With the threat of the COVID-19 pandemic in the US, the best solution for everyone is to stay home. In line with this, wireless carriers have announced that they will be temporarily shutting down their retail stores to help flatten the curve.
Early this week, T-Mobile and Verizon Wireless already announced that they will be closing their stores situated inside indoor malls. AT&T has followed their example and announced that they will be closing 40% of its retail stores. They have also decided to close their stores on Sundays and adjust the hours of the stores that will remain open. These stores will only be available from 11:00 am to 7:00 pm local time.
Earlier today, the Federal Communications Commission (FCC) revealed that service providers have signed a Keep Americans Connected Pledge. This pledge aims to help US users stay connected to wireless, telephone, and broadband networks in the middle of the ongoing COVID-19 pandemic. The government agency revealed that the major US carriers have already signed the pledge.
The pledge asks the involved companies to not cancel the service of its residential and small business customers who are unable to pay their bills and to suspend any late fees that may be incurred by their customers for the next 60 days starting today. In addition to these, the pledge also asks the companies to make their Wi-Fi hotspot service available to those who need them.
So last week, the Federal Communications Commission (FCC) shared news that they will be imposing a fine to the big four U.S. carriers for sharing the location data of its customers. The report shared that the government agency could impose a fine of more than $200 million. Well, it looks like T-Mobile will be shouldering most of the fine with a $91 million price.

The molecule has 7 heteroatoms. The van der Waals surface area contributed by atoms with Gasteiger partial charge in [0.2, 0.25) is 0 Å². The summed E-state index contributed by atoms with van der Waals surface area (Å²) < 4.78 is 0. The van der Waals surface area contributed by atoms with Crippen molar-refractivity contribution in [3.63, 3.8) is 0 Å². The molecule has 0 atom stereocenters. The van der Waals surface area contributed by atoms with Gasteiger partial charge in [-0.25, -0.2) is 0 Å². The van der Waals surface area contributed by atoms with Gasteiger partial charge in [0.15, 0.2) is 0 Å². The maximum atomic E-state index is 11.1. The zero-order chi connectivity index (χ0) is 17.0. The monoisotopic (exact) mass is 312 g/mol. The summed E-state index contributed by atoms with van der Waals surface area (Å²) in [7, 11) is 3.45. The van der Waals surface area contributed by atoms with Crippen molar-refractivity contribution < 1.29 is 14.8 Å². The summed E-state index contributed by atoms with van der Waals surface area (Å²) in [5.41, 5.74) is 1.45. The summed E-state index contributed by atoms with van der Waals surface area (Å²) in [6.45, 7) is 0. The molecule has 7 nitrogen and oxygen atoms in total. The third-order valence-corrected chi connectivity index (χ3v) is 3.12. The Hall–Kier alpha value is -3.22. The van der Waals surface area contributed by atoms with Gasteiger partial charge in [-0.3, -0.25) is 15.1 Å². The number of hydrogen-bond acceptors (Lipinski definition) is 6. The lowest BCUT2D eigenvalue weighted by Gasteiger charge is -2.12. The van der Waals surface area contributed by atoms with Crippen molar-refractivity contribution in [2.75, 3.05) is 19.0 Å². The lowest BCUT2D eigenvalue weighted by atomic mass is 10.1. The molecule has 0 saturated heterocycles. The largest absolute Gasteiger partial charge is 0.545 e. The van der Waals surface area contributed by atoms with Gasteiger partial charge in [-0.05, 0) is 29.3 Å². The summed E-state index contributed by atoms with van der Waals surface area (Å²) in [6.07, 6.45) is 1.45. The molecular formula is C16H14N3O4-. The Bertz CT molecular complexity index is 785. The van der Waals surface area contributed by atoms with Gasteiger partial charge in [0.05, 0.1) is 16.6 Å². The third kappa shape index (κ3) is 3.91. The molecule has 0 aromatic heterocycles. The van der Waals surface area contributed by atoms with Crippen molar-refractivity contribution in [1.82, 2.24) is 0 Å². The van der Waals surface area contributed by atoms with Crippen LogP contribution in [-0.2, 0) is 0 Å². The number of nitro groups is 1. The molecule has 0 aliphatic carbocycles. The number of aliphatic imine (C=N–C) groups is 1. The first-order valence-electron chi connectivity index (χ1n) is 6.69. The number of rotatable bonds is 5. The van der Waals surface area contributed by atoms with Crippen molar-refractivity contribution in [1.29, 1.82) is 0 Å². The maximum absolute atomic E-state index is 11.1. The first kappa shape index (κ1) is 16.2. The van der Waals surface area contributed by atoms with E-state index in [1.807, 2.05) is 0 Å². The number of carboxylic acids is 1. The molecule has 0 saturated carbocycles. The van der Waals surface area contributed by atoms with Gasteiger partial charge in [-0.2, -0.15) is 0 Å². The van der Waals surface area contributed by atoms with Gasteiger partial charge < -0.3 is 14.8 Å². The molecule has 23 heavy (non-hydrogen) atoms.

Uh oh. It looks like the major four wireless carriers in the country are about to be fined big time.
According to reports, the Federal Communications Commission (FCC) is planning to hit AT&T, Sprint, Verizon, and T-Mobile a fine of at least $200 million in total. This is for selling the location data of their customers. The report says that the carriers have been given a chance to challenge the fines before it becomes final. But there is a chance that the final amount ends up higher than the $200 million number.
Now that most of the legal and regulatory hurdles have been taken care of, the only thing left for the T-Mobile and Sprint merger to complete is the approval from the California Public Utilities Commission. With this as the only thing they’re waiting for, the two companies have announced a change to their agreement to merge.
As reported by CNBC, the new deal gives Deutsche Telekom a slightly higher stake in the New T-Mobile company. They won’t also require a new shareholder vote, which could potentially delay the deal that has been pending for nearly two years.
It’s a momentous day for T-Mobile and Sprint. Earlier today, it was revealed that a federal judge decided to allow the proposed merger between the two carriers to proceed. This means that the opposition’s move to block the $26 billion merger is dismissed.